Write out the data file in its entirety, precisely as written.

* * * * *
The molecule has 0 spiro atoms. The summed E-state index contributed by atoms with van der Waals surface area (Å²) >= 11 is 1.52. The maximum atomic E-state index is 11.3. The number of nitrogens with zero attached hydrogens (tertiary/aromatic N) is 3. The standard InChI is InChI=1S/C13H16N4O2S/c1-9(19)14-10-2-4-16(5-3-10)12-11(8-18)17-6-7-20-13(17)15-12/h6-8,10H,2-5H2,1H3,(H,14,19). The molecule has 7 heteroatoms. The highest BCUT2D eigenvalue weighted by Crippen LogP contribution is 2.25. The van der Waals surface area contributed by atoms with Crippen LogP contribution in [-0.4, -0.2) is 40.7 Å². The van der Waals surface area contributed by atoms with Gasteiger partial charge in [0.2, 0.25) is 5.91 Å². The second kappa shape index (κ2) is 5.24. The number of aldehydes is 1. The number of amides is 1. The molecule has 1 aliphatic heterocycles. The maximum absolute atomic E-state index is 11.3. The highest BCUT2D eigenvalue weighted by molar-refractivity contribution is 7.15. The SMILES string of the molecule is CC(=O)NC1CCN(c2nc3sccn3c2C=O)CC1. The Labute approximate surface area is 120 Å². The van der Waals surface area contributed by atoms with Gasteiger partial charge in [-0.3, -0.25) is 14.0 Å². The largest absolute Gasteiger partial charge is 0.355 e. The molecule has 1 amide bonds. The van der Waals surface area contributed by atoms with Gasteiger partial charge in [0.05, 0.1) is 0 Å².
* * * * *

The molecule has 0 spiro atoms. The summed E-state index contributed by atoms with van der Waals surface area (Å²) >= 11 is 1.52. The maximum atomic E-state index is 11.3. The number of nitrogens with zero attached hydrogens (tertiary/aromatic N) is 3. The standard InChI is InChI=1S/C13H16N4O2S/c1-9(19)14-10-2-4-16(5-3-10)12-11(8-18)17-6-7-20-13(17)15-12/h6-8,10H,2-5H2,1H3,(H,14,19). The molecule has 7 heteroatoms. The highest BCUT2D eigenvalue weighted by Crippen LogP contribution is 2.25. The van der Waals surface area contributed by atoms with Crippen LogP contribution in [-0.4, -0.2) is 40.7 Å². The van der Waals surface area contributed by atoms with Gasteiger partial charge in [0.2, 0.25) is 5.91 Å². The second kappa shape index (κ2) is 5.24. The number of aldehydes is 1. The number of amides is 1. The molecule has 1 aliphatic heterocycles. The maximum absolute atomic E-state index is 11.3. The highest BCUT2D eigenvalue weighted by molar-refractivity contribution is 7.15. The SMILES string of the molecule is CC(=O)NC1CCN(c2nc3sccn3c2C=O)CC1. The Labute approximate surface area is 120 Å². The van der Waals surface area contributed by atoms with Gasteiger partial charge in [-0.3, -0.25) is 14.0 Å². The largest absolute Gasteiger partial charge is 0.355 e. The molecule has 1 amide bonds. The van der Waals surface area contributed by atoms with Gasteiger partial charge in [0.05, 0.1) is 0 Å².